Today’s topics

  • China
  • Aus inflation


China’s recent government interventions have provoked some dramatic stock reactions.

For those that haven’t followed along closely, we’ve seen a raft of new regulations across anti-trust (Tencent, “abuse of market power”) data security (DiDi, a ride-hailing app, with the app removed just moments after the US IPO) and worker protections (Meituan, online delivery services) aimed at improving minimum wage and working conditions.

Most recently, an edict banning for profit education/tutoring services has sent shares into a spin.

In perhaps an odd twist for a fund manager, we don’t view all of these moves as necessarily bad. Whole books have been written on the tales of worker woes for those on the Amazon factory floor, or those working as “contractors” to companies like Uber and Lyft.

But, that said, there are investment implications. We’ve been underweight the emerging markets for a variety of reasons, a trade that has worked very well this past year.

A) China is a disproportionately large weight within the Emerging market indices. A bet on the index is a bet on China, India and Korea, rather than a larger more heterogenous group. B) we are bearish on China, viewing the multi-decade debt binge in both household and corporate credit as dangerous to financial stability C) COVID related challenges for the healthcare systems across the region, and the low penetration of vaccines, D) that the EM sectoral allocation to technology stocks is quite large, an exposure that we already get in our developed equity markets, and a sector that we are concerned about given valuation grounds.

We can now add E) geopolitical risk, but, that risk was always there, it is perhaps just a bit more visible now. As such the headline cheap P/E ratios of the EM region are interesting, but insufficient, from a DAA perspective.


Heading into the FOMC meeting, we expect a fairly benign update, with the Fed likely to make “soothing noises” to market concerns regarding the set up for an eventual taper and exit of QE.

We expect acknowledgment of strong data, but given the present COVID resurgence, to press the point more firmly at the next meeting. And that data is strong. Below is durable goods orders.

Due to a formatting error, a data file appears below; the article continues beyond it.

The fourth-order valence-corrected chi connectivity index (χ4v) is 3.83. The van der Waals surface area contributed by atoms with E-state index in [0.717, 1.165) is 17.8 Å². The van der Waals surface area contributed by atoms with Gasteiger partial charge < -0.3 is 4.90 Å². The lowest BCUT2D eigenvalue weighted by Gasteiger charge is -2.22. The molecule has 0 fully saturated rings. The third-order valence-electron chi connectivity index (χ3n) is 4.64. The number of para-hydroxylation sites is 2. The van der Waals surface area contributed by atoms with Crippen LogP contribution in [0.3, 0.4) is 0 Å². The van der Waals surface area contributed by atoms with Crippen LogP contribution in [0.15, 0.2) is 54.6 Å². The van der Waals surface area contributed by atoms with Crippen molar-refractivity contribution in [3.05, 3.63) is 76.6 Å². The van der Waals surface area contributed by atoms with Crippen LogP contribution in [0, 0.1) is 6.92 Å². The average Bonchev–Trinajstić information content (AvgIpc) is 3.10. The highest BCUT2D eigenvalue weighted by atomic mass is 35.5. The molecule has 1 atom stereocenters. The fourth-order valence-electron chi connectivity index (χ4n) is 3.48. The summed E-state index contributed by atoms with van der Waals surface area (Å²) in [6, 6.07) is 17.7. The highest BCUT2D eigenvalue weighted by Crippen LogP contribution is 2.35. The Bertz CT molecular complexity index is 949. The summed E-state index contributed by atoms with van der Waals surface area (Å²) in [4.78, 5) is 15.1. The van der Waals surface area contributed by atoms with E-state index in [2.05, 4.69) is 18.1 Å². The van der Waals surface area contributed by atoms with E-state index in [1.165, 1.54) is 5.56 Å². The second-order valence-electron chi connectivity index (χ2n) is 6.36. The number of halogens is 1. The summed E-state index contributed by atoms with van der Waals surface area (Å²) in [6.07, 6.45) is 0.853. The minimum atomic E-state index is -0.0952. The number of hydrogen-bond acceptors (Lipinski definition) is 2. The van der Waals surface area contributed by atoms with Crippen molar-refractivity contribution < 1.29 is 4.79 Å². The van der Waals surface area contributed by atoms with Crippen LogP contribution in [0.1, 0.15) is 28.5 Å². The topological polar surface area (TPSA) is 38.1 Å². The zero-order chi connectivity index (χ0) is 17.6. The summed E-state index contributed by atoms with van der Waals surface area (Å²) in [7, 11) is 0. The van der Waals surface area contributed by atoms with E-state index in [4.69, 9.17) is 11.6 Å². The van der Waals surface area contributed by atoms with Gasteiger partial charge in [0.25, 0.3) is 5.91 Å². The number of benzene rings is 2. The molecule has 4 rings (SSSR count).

The Fed will be very aware that there remains at least a trillion dollars of pent up household savings associated with fiscal support packages that will be unleashed into the market over the coming months. Below is retail sales.

And last but not least, inflation, which, whilst we agree with camp transitory, will still remain high enough over the remainder of the year to trouble Fed members.

We continue to think Fed hawkishness remains a very underrated market risk. For the past year every “risk on” trade has been commodities and bank centric, and every “risk off” trade has been healthcare and tech centric. However the higher real rate story will hit commodities and secular growth stocks, like healthcare and tech, where valuation multiples are often 40-50x, and given some early signs of a buyer’s strike in US housing markets on affordability grounds, the prospect of higher mortgage rates, from current rock-bottom rates, will likely only serve to accelerate the decline in mortgage debt demand.

Our investment style is Quality Growth at a Reasonable Price (QGARP), and we’ve gone to great lengths to hunker down in good Quality stocks with good growth prospects, but at valuation multiples that imply a materially lower duration (sensitivity) to interest rate risk.


Our CPI print was something of a non event for macro markets. The headline number was high, but base effects are well noted, and the trimmed mean remains <2%.

There’s no implication for tightening, on these numbers, and in any case, given lockdowns, not implication for tightening, inflation or no inflation.

Yet the dollar fell, and bond yields & risky assets (equity market) were both lower, which is consistent with market disappointment, and in this case associated with a tightening of policy in the sense that the natural rate of interest has likely moved lower. You can see the announcement affect on the dollar, below (which is annoyingly stuck at US time, rather than the Australian time of 11.30am AEST).

And on the 10 year yield.

In our view, whilst it was a defensive kind of day for local markets, it was much more likely governed by offshore markets, than in response to tea-leaf reading of the RBA’s reaction function on the basis of today’s print.

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